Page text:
My Take on Art

I once did an art project about vertibrae. They look like little pterodactyls.
I'm an artist. 
"Everyone is an artist." 
What other profession is so inclusive?
Do people say "Everyone is a doctor"?
(Well, actually, in a way we often do act as our own doctors, but that's a whole 'nother blog post!)

     I've been drawing since the age of 1, according to my mother, and according to an evolutionary astrologer who looked at my horoscope chart, I have been an artist in many past lives. She even said that I've died as a result of being an artist, whether through persecution for my art, or as the result of the backbreaking labor involved, such as being a stone mason.
 Being an artist in any lifetime is not easy but it seems to be especially confusing nowadays. An artist is not guaranteed a steady income, so I pay my rent by working at my "day job," as a security guard in an art museum. I enjoy being around the art and interacting with visitors. Inevitably, though, I hear disparaging comments, such as ever popular, "my child could do that." 
     The thing is, it's entirely possible that their child could have created something similar to some of the art that is on display in our modern and contemporary collections. Art stopped being concerned with technical accomplishment somewhere during the industrial revolution about 100 years ago when it became apparent that cameras and other machines could do the work as well or better than we mere mortals. 
     To appreciate today's conceptual art usually requires that the viewer read something about the artist's intent to fully appreciate it. Unfortunately many people consider art that requires reading and thinking to some sort of elitist scam. The same people would not question having to read an instruction manual to understand their latest gadget, so I can only assume that it's the ultimate result of living in a society that still holds technology and technique over humanity. Maybe we need to refund arts education.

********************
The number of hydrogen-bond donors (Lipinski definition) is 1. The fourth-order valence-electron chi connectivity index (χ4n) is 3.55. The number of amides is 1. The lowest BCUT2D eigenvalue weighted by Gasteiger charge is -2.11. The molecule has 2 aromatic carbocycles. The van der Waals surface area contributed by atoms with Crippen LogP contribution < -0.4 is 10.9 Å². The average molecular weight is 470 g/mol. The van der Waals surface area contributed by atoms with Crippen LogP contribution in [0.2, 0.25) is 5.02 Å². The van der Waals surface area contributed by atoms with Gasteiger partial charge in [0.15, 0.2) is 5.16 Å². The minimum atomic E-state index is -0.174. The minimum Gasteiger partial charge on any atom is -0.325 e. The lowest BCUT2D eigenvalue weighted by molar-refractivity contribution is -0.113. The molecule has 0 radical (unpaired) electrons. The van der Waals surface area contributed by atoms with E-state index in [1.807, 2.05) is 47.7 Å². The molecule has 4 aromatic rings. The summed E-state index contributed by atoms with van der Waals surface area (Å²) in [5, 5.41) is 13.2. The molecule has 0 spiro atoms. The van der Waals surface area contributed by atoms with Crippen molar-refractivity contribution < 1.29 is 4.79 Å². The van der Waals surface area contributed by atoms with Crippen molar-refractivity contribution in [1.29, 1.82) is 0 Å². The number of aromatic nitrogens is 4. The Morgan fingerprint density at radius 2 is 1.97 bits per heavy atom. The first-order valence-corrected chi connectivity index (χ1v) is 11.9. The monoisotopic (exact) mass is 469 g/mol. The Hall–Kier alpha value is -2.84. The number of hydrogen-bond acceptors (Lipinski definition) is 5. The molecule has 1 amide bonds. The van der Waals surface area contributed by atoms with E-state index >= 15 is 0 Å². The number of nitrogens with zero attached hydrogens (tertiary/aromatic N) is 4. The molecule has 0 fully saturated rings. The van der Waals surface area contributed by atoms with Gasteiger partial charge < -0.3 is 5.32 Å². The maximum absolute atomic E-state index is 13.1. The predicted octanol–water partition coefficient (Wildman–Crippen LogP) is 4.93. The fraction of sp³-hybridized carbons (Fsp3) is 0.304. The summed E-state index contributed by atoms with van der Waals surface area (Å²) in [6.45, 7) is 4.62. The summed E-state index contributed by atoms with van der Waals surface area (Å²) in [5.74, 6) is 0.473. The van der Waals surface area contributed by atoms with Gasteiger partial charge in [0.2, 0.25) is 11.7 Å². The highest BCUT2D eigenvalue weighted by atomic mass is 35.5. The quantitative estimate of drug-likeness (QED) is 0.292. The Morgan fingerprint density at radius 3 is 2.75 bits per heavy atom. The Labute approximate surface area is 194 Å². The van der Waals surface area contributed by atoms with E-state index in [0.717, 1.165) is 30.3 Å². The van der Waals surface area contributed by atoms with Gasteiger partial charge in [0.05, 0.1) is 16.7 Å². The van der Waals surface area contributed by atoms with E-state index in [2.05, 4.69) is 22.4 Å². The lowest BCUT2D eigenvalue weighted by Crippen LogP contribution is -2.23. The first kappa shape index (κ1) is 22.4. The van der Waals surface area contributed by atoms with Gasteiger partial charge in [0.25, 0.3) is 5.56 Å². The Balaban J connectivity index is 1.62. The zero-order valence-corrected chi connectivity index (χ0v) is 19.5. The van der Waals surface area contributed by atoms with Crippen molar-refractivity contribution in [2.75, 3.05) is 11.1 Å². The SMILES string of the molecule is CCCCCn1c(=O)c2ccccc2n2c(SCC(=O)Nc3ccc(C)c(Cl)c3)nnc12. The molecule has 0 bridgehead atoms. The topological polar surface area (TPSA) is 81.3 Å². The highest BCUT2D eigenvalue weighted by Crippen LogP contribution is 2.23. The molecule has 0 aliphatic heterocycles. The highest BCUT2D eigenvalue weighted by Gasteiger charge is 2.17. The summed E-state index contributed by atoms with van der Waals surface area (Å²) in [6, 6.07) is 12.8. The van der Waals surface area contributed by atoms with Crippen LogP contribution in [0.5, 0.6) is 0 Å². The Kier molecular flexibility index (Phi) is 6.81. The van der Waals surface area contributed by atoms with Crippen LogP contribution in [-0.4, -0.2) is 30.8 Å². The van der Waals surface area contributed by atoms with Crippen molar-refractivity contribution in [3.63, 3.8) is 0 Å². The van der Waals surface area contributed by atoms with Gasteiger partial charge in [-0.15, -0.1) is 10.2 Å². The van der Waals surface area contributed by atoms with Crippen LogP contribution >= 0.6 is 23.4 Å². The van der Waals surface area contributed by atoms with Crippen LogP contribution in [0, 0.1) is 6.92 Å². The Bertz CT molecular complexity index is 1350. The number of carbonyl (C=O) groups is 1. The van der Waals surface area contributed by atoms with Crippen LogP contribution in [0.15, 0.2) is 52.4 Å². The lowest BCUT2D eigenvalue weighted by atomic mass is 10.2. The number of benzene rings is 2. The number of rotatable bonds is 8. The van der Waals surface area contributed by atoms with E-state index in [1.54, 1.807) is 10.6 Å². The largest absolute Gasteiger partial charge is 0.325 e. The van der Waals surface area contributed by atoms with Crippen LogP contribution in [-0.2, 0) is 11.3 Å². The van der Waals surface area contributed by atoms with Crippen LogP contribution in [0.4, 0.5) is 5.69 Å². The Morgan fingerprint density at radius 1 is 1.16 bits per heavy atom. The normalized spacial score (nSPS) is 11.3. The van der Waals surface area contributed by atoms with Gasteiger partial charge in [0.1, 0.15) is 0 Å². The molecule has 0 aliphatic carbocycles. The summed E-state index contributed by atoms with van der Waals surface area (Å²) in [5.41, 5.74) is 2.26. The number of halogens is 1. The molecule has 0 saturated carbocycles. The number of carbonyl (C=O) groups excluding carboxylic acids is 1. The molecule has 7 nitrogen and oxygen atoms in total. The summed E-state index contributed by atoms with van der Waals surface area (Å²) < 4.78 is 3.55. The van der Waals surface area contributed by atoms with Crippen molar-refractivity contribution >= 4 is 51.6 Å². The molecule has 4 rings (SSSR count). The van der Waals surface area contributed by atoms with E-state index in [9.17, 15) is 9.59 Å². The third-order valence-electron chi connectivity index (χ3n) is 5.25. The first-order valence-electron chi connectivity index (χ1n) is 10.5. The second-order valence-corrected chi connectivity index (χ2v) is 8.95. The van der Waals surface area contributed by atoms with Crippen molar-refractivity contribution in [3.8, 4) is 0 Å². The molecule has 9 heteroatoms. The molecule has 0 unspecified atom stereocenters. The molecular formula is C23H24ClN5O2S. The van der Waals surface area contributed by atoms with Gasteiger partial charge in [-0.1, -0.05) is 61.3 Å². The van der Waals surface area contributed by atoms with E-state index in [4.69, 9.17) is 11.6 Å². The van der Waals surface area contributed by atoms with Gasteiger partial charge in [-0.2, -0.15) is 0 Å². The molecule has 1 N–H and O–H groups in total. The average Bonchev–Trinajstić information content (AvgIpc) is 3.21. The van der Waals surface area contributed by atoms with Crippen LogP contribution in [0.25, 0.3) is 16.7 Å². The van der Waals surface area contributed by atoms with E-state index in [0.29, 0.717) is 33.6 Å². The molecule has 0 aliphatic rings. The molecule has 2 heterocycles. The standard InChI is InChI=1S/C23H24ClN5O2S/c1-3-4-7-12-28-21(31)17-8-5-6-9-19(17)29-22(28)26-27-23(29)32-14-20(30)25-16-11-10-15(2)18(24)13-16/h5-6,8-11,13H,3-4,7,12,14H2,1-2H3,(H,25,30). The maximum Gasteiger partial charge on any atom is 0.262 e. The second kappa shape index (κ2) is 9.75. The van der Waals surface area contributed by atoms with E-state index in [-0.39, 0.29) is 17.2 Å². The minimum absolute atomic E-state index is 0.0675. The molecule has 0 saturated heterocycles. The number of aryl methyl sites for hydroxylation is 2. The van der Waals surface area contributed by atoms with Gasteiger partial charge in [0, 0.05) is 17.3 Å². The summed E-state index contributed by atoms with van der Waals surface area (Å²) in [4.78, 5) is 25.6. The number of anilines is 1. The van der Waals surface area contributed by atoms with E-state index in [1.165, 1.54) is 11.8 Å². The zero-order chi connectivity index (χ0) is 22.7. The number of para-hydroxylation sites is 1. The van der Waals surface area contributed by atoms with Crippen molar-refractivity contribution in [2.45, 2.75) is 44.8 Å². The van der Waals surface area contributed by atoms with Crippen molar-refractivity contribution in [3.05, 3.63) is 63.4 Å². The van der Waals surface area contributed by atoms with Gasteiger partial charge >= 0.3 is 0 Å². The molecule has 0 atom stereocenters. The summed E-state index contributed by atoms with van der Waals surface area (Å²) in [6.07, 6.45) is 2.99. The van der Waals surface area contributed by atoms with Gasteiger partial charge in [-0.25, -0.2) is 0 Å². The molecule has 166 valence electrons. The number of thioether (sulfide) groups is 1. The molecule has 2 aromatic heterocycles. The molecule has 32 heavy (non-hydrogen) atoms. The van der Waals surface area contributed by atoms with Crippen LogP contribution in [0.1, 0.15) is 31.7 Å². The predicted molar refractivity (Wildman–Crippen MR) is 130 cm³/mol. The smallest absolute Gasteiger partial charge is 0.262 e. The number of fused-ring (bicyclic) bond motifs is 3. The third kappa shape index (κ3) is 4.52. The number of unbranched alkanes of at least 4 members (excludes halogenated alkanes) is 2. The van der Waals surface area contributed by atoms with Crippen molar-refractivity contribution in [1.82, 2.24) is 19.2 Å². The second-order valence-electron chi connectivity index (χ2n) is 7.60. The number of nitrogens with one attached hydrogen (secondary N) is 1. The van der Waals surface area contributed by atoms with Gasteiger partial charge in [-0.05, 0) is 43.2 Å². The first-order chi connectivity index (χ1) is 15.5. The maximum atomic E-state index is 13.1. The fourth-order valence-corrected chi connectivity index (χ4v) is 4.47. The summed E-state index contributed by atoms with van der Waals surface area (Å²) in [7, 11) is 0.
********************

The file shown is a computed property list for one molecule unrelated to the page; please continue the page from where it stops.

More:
Yesterday I visited an art show where the exhibition design itself was the medium. The name of the exhibit was "horizon" and it was put together by curator Scott Lawrimore, who simply took about 20 of the museum's landscape paintings and lined them up the length of the gallery so that the horizons were at the same height, roughly at eye level. On the opposite wall was projected a video of the fiery ball of the sun dropping into the sea. While in that room, you could either face one wall or the other, peering into the "windows" of landscape paintings or the looking at the electric video sunset.

 The premise of the exhibit, as stated in the wall text, included this concept:
Recent psychological studies suggest that the absence of a literal horizon, or “long view,” in our increasingly dense urban landscape, as well as our fixation on computer screens and smart phones as means to acquire and share knowledge, is contributing to new pathologies of depression. The future health of our landscape is likewise threatened by the lack of a metaphorical long view of our relationship with the environment."

    This struck me since I often wonder how modern civilization's hell bent hurry to grasp the next dollar has left us blinded to our destruction of the natural world and even our own souls. What will be the result from this disconnect, as we willingly prefer to stare at a glowing screen instead of into each other's eyes? I doubt that I would have pondered these ideas if I hadn't read that text panel. but there was definitely something about physically being in this gallery that gave me an overarching desire for the space for new ideas and a need to feel open to new horizons.